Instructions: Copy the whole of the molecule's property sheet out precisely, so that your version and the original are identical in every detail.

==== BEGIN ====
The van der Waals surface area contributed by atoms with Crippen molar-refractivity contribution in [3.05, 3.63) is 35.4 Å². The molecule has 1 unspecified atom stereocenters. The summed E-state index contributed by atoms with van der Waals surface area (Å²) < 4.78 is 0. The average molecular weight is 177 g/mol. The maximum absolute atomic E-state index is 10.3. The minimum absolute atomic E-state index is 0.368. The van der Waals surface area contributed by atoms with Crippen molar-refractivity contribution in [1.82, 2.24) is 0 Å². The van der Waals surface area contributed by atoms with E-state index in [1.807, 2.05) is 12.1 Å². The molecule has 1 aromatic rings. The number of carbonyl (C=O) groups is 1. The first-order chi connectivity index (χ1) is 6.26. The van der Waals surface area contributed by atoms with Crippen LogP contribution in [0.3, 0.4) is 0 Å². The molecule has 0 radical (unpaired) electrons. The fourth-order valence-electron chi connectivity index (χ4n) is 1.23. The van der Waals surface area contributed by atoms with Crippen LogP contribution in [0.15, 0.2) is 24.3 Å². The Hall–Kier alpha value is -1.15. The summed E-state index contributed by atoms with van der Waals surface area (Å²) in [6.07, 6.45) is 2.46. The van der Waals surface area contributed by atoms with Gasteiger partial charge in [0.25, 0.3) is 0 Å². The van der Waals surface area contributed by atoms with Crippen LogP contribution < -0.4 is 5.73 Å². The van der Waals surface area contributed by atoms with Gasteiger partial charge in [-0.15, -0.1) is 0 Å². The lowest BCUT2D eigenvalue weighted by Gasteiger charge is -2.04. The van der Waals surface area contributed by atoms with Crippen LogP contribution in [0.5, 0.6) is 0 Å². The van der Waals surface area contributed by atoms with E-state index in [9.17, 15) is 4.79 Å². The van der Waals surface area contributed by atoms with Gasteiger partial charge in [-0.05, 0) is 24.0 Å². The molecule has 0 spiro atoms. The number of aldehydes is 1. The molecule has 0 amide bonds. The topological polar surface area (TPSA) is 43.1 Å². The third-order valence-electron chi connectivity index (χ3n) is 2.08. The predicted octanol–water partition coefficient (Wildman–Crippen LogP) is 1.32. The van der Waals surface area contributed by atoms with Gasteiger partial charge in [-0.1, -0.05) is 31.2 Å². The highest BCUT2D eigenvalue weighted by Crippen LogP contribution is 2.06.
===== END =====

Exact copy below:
The van der Waals surface area contributed by atoms with Crippen molar-refractivity contribution in [3.05, 3.63) is 35.4 Å². The molecule has 1 unspecified atom stereocenters. The summed E-state index contributed by atoms with van der Waals surface area (Å²) < 4.78 is 0. The average molecular weight is 177 g/mol. The maximum absolute atomic E-state index is 10.3. The minimum absolute atomic E-state index is 0.368. The van der Waals surface area contributed by atoms with Crippen molar-refractivity contribution in [1.82, 2.24) is 0 Å². The van der Waals surface area contributed by atoms with E-state index in [1.807, 2.05) is 12.1 Å². The molecule has 1 aromatic rings. The number of carbonyl (C=O) groups is 1. The first-order chi connectivity index (χ1) is 6.26. The van der Waals surface area contributed by atoms with Crippen LogP contribution in [0.3, 0.4) is 0 Å². The molecule has 0 radical (unpaired) electrons. The fourth-order valence-electron chi connectivity index (χ4n) is 1.23. The van der Waals surface area contributed by atoms with Crippen LogP contribution in [0.15, 0.2) is 24.3 Å². The Hall–Kier alpha value is -1.15. The summed E-state index contributed by atoms with van der Waals surface area (Å²) in [6.07, 6.45) is 2.46. The van der Waals surface area contributed by atoms with Gasteiger partial charge in [0.25, 0.3) is 0 Å². The van der Waals surface area contributed by atoms with Crippen LogP contribution < -0.4 is 5.73 Å². The van der Waals surface area contributed by atoms with Gasteiger partial charge in [-0.15, -0.1) is 0 Å². The lowest BCUT2D eigenvalue weighted by Gasteiger charge is -2.04. The van der Waals surface area contributed by atoms with Crippen LogP contribution in [0.5, 0.6) is 0 Å². The van der Waals surface area contributed by atoms with E-state index in [9.17, 15) is 4.79 Å². The van der Waals surface area contributed by atoms with Gasteiger partial charge in [-0.05, 0) is 24.0 Å². The molecule has 0 spiro atoms. The number of aldehydes is 1. The molecule has 0 amide bonds. The topological polar surface area (TPSA) is 43.1 Å². The third-order valence-electron chi connectivity index (χ3n) is 2.08. The predicted octanol–water partition coefficient (Wildman–Crippen LogP) is 1.32. The van der Waals surface area contributed by atoms with Gasteiger partial charge in [-0.1, -0.05) is 31.2 Å². The highest BCUT2D eigenvalue weighted by Crippen LogP contribution is 2.06.